RMS Voltage/Duty-Cycle

Thread Starter

bernardomarques

Joined Nov 14, 2019
7
Hi,

I have a 100Hz 1V (peak-to-peak) square wave on a function generator, I have my true RMS multimeter plugged into it and I meausure around 0.5 V_RMS. So far so good!
Now I change it’s duty-cycle to 10% and I measure around 0.3 V_RMS.

Does this make sense?

My question is, if my multimeter reading is correct, how would I get to that value by the definition of RMS?
 

MrAl

Joined Jun 17, 2014
6,643
Hi,

I have a 100Hz 1V (peak-to-peak) square wave on a function generator, I have my true RMS multimeter plugged into it and I meausure around 0.5 V_RMS. So far so good!
Now I change it’s duty-cycle to 10% and I measure around 0.3 V_RMS.

Does this make sense?

My question is, if my multimeter reading is correct, how would I get to that value by the definition of RMS?
Hi,

Where is your zero voltage point on each wave?
 

Thread Starter

bernardomarques

Joined Nov 14, 2019
7
Hi,

Where is your zero voltage point on each wave?
On my first wave the 0V was right in the middle, so the positive and the negative values were symmetrical.

Now on the second one, the 10% duty-cycled wave, my teacher suggested that the 0 voltage point would change.

Something to do with some default setting of the function generator.

I thought it would stay the same but apperently it didn’t.

Thank you.
 

WBahn

Joined Mar 31, 2012
24,854
Hi,

I have a 100Hz 1V (peak-to-peak) square wave on a function generator, I have my true RMS multimeter plugged into it and I meausure around 0.5 V_RMS. So far so good!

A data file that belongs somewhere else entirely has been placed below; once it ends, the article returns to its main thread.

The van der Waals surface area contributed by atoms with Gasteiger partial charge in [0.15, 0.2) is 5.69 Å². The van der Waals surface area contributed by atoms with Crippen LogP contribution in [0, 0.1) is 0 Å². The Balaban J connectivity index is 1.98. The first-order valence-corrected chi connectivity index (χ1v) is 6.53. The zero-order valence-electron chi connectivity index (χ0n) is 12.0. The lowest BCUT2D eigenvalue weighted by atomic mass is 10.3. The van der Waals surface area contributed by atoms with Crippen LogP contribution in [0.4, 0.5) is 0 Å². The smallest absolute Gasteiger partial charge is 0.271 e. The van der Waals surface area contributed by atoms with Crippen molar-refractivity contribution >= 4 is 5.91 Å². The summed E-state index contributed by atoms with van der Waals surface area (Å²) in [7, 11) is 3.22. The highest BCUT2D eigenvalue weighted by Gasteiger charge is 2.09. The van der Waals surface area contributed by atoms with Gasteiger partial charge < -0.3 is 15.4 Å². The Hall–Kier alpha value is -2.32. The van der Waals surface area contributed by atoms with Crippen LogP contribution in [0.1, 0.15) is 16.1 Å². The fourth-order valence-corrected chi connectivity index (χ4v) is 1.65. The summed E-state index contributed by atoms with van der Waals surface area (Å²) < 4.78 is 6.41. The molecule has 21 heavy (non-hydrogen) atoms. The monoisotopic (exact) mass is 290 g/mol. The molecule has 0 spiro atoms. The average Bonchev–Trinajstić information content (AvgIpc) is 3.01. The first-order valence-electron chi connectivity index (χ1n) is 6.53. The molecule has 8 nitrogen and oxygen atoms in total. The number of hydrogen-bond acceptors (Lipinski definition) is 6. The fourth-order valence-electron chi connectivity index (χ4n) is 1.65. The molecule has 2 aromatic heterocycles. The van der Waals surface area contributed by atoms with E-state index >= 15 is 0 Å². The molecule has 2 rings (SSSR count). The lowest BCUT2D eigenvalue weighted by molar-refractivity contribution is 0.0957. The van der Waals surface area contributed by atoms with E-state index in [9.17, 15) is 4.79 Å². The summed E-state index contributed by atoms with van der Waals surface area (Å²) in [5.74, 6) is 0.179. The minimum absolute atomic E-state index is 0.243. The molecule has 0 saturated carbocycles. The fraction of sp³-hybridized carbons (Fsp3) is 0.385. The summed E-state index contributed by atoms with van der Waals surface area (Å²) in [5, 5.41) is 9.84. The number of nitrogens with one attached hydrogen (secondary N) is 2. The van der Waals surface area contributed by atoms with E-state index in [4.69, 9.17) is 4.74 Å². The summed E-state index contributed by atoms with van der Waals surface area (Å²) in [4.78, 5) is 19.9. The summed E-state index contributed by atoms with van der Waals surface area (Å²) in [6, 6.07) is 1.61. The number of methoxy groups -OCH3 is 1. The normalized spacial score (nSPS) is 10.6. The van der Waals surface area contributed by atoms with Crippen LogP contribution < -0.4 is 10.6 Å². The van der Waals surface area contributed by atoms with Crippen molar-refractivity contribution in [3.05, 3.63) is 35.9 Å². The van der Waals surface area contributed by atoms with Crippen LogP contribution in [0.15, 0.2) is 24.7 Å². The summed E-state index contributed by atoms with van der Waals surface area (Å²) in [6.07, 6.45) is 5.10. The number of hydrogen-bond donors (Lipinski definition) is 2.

Now I change it’s duty-cycle to 10% and I measure around 0.3 V_RMS.

Does this make sense?

My question is, if my multimeter reading is correct, how would I get to that value by the definition of RMS?
By doing the math.

On the first waveform is appears that the DC was right in the middle of the wave, which is what you would expect if the output is AC-coupled.

So assume that it is AC-coupled (and what does this mean mathematically) and do the math.

Without even needing a calculator you can determine that your measured result is very close to what you would expect.

Now you take a shot at deriving the expected result.
 

MrAl

Joined Jun 17, 2014
6,643
On my first wave the 0V was right in the middle, so the positive and the negative values were symmetrical.

Now on the second one, the 10% duty-cycled wave, my teacher suggested that the 0 voltage point would change.

Something to do with some default setting of the function generator.